Most organizations increasingly trust third-party vendors to perform critical business functions, but it is important to realize these vendors could potentially be the ‘weakest link’ within their own organization.
The most recent attacks attributed to the Lapsus$ group confirm that
even organizations with the most well-resourced security can fall victim
to attackers through third-party dependencies.
A Quick Lapsus$ Refresher
In just a few months, Lapsus$ - also known as Dev-0537 - has expanded from launching a handful of destructive attacks to stealing and publishing source code of multiple top-tier technology companies. The Lapsus$ gang first appeared on researchers’ radars through a plethora of techniques including phone-based ‘vishing’ scams, island-hopping supply chain attacks, buying compromised credentials, offering financial incentives to employees to disclose their credentials, and targeting personal email accounts.
Most recently, Okta disclosed a breach impacting several hundred customers, thanks to the relatively new cybercrime gang.
Like most Software as a Service (SaaS) businesses, Okta uses several third-party vendors to help expand their workforce. And while this is certainly beneficial to the business, it could ultimately expose an organization to some serious incidents, which is unfortunately what happened in Okta’s case.
Sitel, a customer service provider for Okta, was the third-party responsible for the recent Okta security breach (which affected around 2.6% of Okta’s customer base). Okta’s investigation concluded that Lapsus$ gained access through a remote desktop protocol (RDP) execution of a compromised Sitel support engineer’s computer, which allows one computer to remotely connect to another computer over a network connection. This is like walking away from your computer at a Starbucks, and a stranger (in this case virtually) sits down at your computer and begins using your mouse and keyboard.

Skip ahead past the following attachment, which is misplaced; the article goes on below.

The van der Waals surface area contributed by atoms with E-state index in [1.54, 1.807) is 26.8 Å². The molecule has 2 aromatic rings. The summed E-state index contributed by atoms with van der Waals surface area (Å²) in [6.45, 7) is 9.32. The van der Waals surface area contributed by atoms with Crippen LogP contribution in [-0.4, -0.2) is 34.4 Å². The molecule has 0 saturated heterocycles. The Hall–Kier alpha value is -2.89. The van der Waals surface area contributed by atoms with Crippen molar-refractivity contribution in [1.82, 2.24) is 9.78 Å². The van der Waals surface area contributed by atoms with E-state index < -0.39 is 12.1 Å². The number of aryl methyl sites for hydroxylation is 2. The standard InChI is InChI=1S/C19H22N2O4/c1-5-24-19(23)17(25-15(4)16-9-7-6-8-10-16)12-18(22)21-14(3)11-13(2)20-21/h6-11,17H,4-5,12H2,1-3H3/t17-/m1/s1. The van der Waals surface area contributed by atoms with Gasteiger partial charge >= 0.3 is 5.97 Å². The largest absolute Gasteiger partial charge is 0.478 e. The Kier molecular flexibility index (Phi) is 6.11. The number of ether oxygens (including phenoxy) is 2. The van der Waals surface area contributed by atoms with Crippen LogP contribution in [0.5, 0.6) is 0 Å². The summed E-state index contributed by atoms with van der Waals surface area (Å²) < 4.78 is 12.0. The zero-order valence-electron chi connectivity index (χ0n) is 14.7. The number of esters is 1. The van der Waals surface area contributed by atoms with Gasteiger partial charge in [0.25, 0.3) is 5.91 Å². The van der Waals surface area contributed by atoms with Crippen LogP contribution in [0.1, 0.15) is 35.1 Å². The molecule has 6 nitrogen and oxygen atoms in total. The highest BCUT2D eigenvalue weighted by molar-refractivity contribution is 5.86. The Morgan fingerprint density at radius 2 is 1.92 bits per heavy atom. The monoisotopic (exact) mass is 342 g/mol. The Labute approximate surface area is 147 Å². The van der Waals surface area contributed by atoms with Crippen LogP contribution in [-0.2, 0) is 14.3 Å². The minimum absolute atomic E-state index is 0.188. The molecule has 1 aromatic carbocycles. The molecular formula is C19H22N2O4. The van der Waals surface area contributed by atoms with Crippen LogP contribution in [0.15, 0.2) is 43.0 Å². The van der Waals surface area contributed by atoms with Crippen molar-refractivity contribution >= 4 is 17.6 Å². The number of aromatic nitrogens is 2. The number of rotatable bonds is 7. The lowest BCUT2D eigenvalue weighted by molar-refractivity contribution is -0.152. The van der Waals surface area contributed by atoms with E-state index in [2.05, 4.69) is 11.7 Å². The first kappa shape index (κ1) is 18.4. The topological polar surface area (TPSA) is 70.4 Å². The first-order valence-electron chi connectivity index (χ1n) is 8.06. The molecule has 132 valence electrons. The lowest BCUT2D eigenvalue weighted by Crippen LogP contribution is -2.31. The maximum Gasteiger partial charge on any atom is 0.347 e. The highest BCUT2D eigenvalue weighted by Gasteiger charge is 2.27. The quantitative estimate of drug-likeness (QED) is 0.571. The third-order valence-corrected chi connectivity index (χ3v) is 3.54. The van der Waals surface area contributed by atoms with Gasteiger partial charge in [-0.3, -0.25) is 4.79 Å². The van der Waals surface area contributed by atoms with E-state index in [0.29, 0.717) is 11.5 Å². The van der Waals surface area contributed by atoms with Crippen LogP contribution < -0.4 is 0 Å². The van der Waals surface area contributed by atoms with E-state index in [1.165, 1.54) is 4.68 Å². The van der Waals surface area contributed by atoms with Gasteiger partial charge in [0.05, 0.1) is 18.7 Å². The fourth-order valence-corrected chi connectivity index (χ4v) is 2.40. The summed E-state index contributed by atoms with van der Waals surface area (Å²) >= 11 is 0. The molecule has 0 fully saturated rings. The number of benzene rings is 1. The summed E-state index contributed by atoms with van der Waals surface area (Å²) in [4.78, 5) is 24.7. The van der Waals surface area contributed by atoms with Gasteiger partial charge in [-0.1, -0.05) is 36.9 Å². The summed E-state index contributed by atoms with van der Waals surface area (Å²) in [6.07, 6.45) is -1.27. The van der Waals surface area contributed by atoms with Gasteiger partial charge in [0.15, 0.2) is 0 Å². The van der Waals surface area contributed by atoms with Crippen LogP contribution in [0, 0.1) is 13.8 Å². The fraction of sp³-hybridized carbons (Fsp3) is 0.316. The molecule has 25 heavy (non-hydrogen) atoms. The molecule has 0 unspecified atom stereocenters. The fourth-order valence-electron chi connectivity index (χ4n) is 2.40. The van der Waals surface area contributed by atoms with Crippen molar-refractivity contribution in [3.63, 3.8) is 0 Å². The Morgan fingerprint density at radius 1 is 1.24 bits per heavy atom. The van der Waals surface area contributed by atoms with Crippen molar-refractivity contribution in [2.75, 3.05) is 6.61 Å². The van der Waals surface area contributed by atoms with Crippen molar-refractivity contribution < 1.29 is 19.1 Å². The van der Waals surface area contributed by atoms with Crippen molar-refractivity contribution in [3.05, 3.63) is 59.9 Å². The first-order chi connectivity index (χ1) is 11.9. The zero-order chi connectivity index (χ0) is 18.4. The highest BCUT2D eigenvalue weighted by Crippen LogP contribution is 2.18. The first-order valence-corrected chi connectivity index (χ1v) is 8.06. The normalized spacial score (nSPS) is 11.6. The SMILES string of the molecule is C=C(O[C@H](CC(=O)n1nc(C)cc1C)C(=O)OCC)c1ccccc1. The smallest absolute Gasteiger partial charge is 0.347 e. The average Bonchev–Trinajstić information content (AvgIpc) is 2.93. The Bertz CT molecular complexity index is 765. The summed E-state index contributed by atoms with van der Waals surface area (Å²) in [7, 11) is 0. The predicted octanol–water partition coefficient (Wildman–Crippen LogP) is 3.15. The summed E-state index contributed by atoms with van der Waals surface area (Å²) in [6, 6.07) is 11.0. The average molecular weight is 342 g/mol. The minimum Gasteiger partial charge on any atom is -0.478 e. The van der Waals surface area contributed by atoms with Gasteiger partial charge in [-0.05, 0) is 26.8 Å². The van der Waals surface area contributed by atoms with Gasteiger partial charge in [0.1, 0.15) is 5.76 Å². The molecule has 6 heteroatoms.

So, while Lapsus$ never truly gained access to the Okta service through account takeover, a machine logged into Okta’s management and support console was compromised and Lapsus$ was able to obtain screenshots and control the machine through RDP. While unfortunate, Lapsus$’s use of third parties as a way of being able to access larger vendors is nothing new.
And Okta’s latest incident certainly won’t be the last of this type.
Gaps in Okta’s TPRM?
While the forensic reports did not conclude how the hackers gained access to the Okta support engineer’s laptop, fingers are pointing towards negligence or potential malfeasance by the engineer (aka insider threat). The modus operandi (MO) of the Lapsus$ group is to gain initial access through purchasing credentials and multi-factor authentication click through from legitimate system users. While it was never made clear how the Sitel engineer was compromised, it seems likely there was some foul play involved based on how Lapsus$ operates.
When the term ‘insider threat’ is mentioned, most people visualize a malicious employee or an incident-prone worker. While that’s often accurate, there’s another type of insider threat that is often overlooked - third parties. Third parties have access to critical systems in business, and most organizations work with a steadily increasing number of third-party vendors.
Okta’s third-party risk management program probably did not account for the insider threat programs at their third parties, or consider how to keep data safe by centralizing how they both vet and monitor their third parties.
To help close these gaps, companies should include third-party
insider threat in tabletop scenarios, test insider threat ‘inquire and